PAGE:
Social cartography differs from this methodology in that participants are given autonomy over all of the processes in the project. Fransérgio Goulart, an active member of the Youth Forum of Rio de Janeiro, describes social or insurgent cartography as being “constructed by the autonomous process and solidarity of social groups which, through acquiring political consciousness about the role of cartography, are able to replicate it in their day-to-day lives, strengthening struggles for identity-based rights, territorial rights, for public policies, and against racism and sexism.” He says that this autonomous process is essential to the shift away from the “normative process of institutional mapping.” The approach of social cartography encourages mental mapping—representing one’s individual experience in space—through any and all forms of expression, including hand-drawing and cartoon representations, free from pressure to use consistent symbols or formats.
Social cartography gained fame with the success of the New Social Cartography of the Amazon project in the Brazilian city of Manaus, and has been utilized by the Youth Forum in various favelas across the city and by the Federation of Organs for Social and Educational Assistance (Fase) to map the effects of militarization on the lives of women in Caju and Manguinhos. The New Social Cartography of the Amazon’s methodology mandates high levels of participant control: “researchers taught GPS techniques and mapping, beyond speaking with agents and and collecting testimonies about the social history and problems in the community” in order to allow community members to give more informed opinions on the mapping process and be as involved as possible.
Goulart explains that “good social cartography is when the symbols and the images are the images [developed by] the people themselves. So if an organization is represented with red points, that is already an externality. It’s not that there can’t be an external team to facilitate the cartographic process, but I think it impedes [it]. So, the symbols themselves offer a lot of information.” The Youth Forum’s social cartography project aimed to “identify, map, and georeference the violations of rights and violence specifically directed towards black youth in ‘militarized’ favelas.” Participating youth were given the power to construct their maps’ visual hierarchies, deciding what elements to emphasize and how. When asked to reflect on the police presence in communities, youth contributed “information that even falls against what we have… [in the] official data,” remarks Goulart. Significant locations for the participants, which may or may not be noted by outside organizations, feature centrally in these exercises. In an article for Ibase, Goulart explains that “slowly, favelas were appearing with elements that are normally silenced or hidden in traditional maps. Now appearing on the map, there are meeting places for youth, squares where parties are held, soirées, debates, soccer pitches, nurseries, schools, and other elements that are often left invisible in representations of the favela by outsiders.”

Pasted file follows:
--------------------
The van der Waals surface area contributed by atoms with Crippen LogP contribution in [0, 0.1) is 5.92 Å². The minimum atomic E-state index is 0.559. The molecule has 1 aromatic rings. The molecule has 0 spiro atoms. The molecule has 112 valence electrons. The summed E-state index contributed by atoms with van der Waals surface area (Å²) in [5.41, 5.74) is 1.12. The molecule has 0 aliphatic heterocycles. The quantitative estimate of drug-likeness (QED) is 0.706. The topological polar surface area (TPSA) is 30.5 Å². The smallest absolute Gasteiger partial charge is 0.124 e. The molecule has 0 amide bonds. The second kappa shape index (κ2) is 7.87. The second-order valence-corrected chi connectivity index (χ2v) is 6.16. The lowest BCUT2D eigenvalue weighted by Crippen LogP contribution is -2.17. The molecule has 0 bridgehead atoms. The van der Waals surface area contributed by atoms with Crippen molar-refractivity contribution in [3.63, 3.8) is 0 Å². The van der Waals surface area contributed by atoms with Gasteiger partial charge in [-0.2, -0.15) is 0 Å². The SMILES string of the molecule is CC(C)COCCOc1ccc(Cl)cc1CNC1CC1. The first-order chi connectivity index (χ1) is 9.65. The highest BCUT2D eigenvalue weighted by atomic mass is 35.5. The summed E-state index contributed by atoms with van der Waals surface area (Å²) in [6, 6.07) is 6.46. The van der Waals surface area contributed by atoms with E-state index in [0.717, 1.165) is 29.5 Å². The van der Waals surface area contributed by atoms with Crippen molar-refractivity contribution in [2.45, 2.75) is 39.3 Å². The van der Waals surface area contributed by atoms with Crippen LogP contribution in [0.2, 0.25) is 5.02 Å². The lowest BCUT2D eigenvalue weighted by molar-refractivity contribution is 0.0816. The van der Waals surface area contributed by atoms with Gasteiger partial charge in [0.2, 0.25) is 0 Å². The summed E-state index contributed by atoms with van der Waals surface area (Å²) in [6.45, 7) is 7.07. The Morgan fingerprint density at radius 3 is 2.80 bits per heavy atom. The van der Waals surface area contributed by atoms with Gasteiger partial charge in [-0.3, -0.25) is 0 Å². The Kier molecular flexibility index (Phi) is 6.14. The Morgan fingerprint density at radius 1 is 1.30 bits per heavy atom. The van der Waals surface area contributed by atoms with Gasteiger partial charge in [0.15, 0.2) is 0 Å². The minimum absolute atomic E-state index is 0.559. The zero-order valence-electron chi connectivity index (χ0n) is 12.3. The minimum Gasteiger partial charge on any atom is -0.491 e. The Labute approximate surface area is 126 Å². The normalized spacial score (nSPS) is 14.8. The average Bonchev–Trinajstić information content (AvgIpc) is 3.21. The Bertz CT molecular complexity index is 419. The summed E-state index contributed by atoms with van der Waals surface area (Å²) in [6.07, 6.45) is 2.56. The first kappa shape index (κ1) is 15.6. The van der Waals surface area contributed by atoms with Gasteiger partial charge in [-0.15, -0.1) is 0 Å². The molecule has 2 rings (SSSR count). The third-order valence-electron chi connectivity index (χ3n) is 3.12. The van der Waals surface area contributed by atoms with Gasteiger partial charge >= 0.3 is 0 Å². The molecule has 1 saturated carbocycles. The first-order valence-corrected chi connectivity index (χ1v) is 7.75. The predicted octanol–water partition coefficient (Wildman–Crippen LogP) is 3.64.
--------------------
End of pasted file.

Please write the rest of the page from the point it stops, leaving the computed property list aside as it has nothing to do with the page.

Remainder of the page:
By encouraging participants to express themselves through a variety of mediums, there is freedom for participants to customize maps to their specific experiences. “This is the difference [from participatory mapping]… The individuals themselves construct the information about a determined reality through the design of the map,” clarifies Goulart. A map that better expresses locals’ realities is more likely to help reveal their needs and potential solutions. The Youth Forum mapping project, for example, resulted in the creation of the “Nós por Nós” (Us for Us) app, which is a platform for denouncing police violence. Users can photograph or film police crimes and abuses, and the content is automatically uploaded to the cloud and geolocated in case of damage to or destruction of the device by police.
However, because social cartography relies heavily on individual experiences, it can be met with some apprehension by participants. Fase’s report on its social cartography project in Caju and Manguinhos explains: “From the beginning, [participants] knew that when they constructed the maps it would be their individual experiences…that were going to narrate that space, and this [idea] initially created some discomfort and hesitation, but eventually resulted in a progressive appropriation of the process and its product: the maps.”
Both participatory mapping and social cartography are important for reforming institutional maps and creating versions that are suited to community needs and empowerment. Both question the traditional processes of mapping, emphasizing flexibility to adjust for specific local circumstances and display locally-relevant content rather than following a standard, static and distanced format. As such, they can serve community members and activists’ efforts to increase the visibility and comprehension of the complex diversity inherent to Rio’s favelas, challenging unproductively generic narratives about violence and poverty in favor of highlighting the wide range of experiences and perspectives that characterize these neighborhoods.